Entries tagged "wales"
Our brain uses a number of tricks to gauge distance. One is noticing that when we see a range of hills, the further away they are, the lighter they become. Next time you see rolling hills, notice how the one behind always appears slightly lighter than the one in front.
Above are some I prepared earlier…
Thanks to everyone who came to my talk at the Hay Festival and to the Festival for inviting me.
The Telegraph, who sponsor Hay Festival, have published some reviews of the talk I gave there about my new book:
Tristan Gooley: The Natural Explorer - Review by Sioned Davies
‘Where would you like go today?’ The rhetorical interrogative which gripped Gooley as a 10-year-old liberated him from the dominance of teachers and parents and was the initial inspiration for his book ‘The Natural Explorer’. All his adventures were no longer fixed; the endless possibilities…
I'm just back from some micronavigation in the Black Mountains in Wales.
I should get a chance to blog in more detail in time, but for now I just wanted to share a couple of nice clues I found in the light snow and ice I walked amongst.
The first photo shows the first snow I encountered on a climb out of the Vale of Ewyas. We are looking east in this picture, the only snow to have survived the thawing warmth of the day are the thin strips hiding in the shade on the south…
Happy New Year!
I do not share everything in this blog, you will be pleased to know. Most matters familial and ablutionary are kept from these pages.
So too are exact locations from time to time. It is not usually necessary to pinpoint the precise spot where a natural navigation technique revealed itself, or to give a 16 figure grid reference of the perch from which a photograph was taken.
Sometimes, I must confess that I deliberately fail, as unostentatiously as possible, to reveal even a general location if I am keen not to encourage visitors…
I'm just back from a week in Cornwall, where I have been helping the BBC with a new series called, 'All Roads Lead Home'.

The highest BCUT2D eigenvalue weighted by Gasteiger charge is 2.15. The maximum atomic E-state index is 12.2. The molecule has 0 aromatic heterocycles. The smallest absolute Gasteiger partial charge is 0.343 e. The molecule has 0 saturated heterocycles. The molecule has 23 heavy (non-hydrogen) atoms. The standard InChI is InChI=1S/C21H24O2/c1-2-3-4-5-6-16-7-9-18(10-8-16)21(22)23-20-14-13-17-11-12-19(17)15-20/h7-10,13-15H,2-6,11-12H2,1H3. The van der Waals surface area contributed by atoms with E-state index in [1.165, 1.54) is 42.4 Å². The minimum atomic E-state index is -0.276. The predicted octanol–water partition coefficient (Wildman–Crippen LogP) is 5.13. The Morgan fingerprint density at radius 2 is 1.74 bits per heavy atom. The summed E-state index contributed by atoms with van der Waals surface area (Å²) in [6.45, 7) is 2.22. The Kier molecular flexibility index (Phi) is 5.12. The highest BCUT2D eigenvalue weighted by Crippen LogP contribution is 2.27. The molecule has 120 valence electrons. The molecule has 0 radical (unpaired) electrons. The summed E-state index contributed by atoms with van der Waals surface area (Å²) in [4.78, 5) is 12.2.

It has been an amazing experience and most excitingly it means that... natural navigation is coming to a televison near you soon!
The premise of the series is as follows: Alison Steadman, Sue Perkins and Stephen Mangan learn how to navigate naturally and then go on 3 journeys together, each one to a place that holds some important connection for them. (Sue Perkins loves and lives in Cornwall, when she is not inhabiting…
I am spending a lot of time at the moment helping the BBC with a new series and have spent the last few days in North Wales.When I was told that we were going down a slate mine in Snowdonia and that it would be great if there were some natural navigation clues to help us find our way in the mine, I was initially a bit concerned. Natural navigation methods can be used in a very wide variety of locations, including underwater, but I have not spent any serious time caving or in mines and so feared it might…
The third Condry Festival, 'Nature and Outdoor Writing at its Finest', took place on Saturday at the Tabernacl in Machynlleth, Wales. I was honoured to be invited to speak and it was a wonderful opportunity to spend some time in the company of those whose passion and dedication to understanding the natural world have set them apart. I listened to talks by Jack Grasse, Ian Wright, Jim Perrin, John Fanshawe and Andrew McNeillie. I learned a very great deal and enjoyed the process hugely.
Machynlleth is the right size for a small town and it holds some peculiar…
For the love of God, spare us from any more blog titles like that, you are thinking. But persevere, there is a point to it. Somewhere.I have just spent a fun 24 hours near Abergavenny, on Sugar Loaf Mountain (to give the big hill it's superior title). I was joining some of the BBC Wales team.The day reminded me just how easy it is to avoid the crowds. If work and other more important things allow, then the start and end of the day are the times to be on mountains, up to a certain altitude anyway. I can remember…